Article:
Summer 2009 Retreat

Summer 2009 Retreat

Tuesday, February 9, 2010

My ED190 Story

I consider myself an ED 190 All Star. Between '05-'07 I was a student, a facilitator three times, and a researcher for the Education for Change project. Education for Change just made a lot of sense to me--a lot more sense than the classes I was taking in the Haas School of business at least! After working my tootsie off to get admitted into the prestigious business school I found myself stuck between two seemingly polar opposite worlds: classes on how to make your letterheads look professional on one side, and organizing afterschool programs at Castlemont High School in East Oakland on the other. It was easy to decide how to spend the rest of my intellectual and emotional energy.

Since graduating in '07 I've had the privilege of working in the education systems here and abroad. I worked after school at Rosa Parks Elementary in Berkeley and also in Korea at a private English academy. These positions were my chance to employ the tools we learned in Education for Change in real life! And I took that chance. Here and abroad my students made their own class rules, exercised consensus, and systematically questioned the systems in place in their young lives.

But empowering the students wasn't without difficulty. At Rosa Parks, every class consensus was contested by entitled students unwilling to compromise. And even the simplest decision to have snacktime at a different location was met with sanctions from the school itself. Bringing change into the afterschool program was like bringing salt water taffy to a party: many were skeptical and to enjoy it took a bit of time (and chewing!).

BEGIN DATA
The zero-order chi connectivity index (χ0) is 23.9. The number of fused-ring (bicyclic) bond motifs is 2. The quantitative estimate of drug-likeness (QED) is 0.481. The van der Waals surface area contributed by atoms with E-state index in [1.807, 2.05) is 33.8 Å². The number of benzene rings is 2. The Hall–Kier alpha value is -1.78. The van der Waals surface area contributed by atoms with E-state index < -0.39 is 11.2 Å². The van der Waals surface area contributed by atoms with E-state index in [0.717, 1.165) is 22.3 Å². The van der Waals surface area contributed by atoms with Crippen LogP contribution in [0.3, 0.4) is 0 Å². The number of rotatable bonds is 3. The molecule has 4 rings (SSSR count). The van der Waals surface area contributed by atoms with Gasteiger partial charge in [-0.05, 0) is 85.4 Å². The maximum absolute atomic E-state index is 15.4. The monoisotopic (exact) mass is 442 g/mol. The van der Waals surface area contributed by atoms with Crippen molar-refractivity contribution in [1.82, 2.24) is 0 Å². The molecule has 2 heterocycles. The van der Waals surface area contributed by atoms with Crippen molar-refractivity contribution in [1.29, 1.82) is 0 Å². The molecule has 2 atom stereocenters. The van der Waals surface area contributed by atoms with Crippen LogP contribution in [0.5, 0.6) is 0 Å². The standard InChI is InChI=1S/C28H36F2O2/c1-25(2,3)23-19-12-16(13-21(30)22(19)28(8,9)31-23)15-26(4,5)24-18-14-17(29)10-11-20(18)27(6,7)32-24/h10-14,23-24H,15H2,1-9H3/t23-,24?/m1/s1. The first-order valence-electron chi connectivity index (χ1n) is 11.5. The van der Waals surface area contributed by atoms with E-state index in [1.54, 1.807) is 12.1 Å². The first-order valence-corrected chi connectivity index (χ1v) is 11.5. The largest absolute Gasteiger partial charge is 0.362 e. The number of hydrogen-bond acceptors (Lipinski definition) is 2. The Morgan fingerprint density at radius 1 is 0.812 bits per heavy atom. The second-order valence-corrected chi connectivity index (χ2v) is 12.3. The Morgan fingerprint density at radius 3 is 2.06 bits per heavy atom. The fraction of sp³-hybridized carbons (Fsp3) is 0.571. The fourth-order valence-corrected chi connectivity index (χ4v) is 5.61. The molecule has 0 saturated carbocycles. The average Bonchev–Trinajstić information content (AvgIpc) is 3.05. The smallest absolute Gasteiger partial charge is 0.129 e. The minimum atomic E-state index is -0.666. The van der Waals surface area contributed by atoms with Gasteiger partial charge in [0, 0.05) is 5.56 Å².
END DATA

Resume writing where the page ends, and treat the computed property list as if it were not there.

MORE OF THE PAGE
In a Korean English Academy, the obstacles to radical change were of a different breed. Consensus was rarely difficult to achieve, but students struggled to understand the concept of "radical." For instance, snacktime was in their realm of possibilities, but not snacktime beyond the classroom door. "Radical" is all relative to the norm, and the Korean norm is particularly conservative. (Closed circuit cameras in every classroom probably compounded these conservative aptitudes.)

After reading some of these posts, I'm refreshed to know Ed for Change is still vibrantly alive and kicking! I just wanted to check back in with the community, and checking in is an integral part of it! As we adventure into the world and continue collecting the vials of vital life juice, it's important we keep keep the community alive. I suppose that's pretty easy to do--just keep bringing people into the world of equal voices, into the world of critical pedagogy. Everyone wants to be there deep down, and we have a pretty neat framework that can help the world achieve that. No matter what your job is, teaching, acting, accounting, fire-fighting, home-making there is a place for community building.

Speaking of which! My band Swingset Committee just got signed and released our first album! We are touring California and moving to NYC where we will be starving artists (hopefully not for too long!). Give us a listen at our myspace: and if you dig the groove you can download our EP "In Transit" on iTunes.

Also, if you want to see a good live show: Feb 15th in SF @ El Rio, Feb 19th in LA @ R Bar, and Feb 25 in SD @ West Coast Tavern. All the details are on the Myspace.
Lets all keep the dialogue going and the modes and systems flipping on their heads.

-Andrew Belinsky
Class of 2007

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